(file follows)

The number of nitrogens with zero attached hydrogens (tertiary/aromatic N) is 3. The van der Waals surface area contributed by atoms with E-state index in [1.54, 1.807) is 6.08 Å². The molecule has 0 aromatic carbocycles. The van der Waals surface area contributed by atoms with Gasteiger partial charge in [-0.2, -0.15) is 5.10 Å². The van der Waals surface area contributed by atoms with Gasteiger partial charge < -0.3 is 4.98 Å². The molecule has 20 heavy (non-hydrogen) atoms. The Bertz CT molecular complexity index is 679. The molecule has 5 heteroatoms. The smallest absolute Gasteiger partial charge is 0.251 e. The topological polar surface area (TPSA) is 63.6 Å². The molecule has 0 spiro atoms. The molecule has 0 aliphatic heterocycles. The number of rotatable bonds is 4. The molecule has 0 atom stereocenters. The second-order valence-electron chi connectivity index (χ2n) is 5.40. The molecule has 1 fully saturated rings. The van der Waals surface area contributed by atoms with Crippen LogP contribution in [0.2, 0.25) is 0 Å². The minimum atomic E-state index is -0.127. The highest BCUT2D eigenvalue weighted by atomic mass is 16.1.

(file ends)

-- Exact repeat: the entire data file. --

The number of nitrogens with zero attached hydrogens (tertiary/aromatic N) is 3. The van der Waals surface area contributed by atoms with E-state index in [1.54, 1.807) is 6.08 Å². The molecule has 0 aromatic carbocycles. The van der Waals surface area contributed by atoms with Gasteiger partial charge in [-0.2, -0.15) is 5.10 Å². The van der Waals surface area contributed by atoms with Gasteiger partial charge < -0.3 is 4.98 Å². The molecule has 20 heavy (non-hydrogen) atoms. The Bertz CT molecular complexity index is 679. The molecule has 5 heteroatoms. The smallest absolute Gasteiger partial charge is 0.251 e. The topological polar surface area (TPSA) is 63.6 Å². The molecule has 0 spiro atoms. The molecule has 0 aliphatic heterocycles. The number of rotatable bonds is 4. The molecule has 0 atom stereocenters. The second-order valence-electron chi connectivity index (χ2n) is 5.40. The molecule has 1 fully saturated rings. The van der Waals surface area contributed by atoms with Crippen LogP contribution in [0.2, 0.25) is 0 Å². The minimum atomic E-state index is -0.127. The highest BCUT2D eigenvalue weighted by atomic mass is 16.1.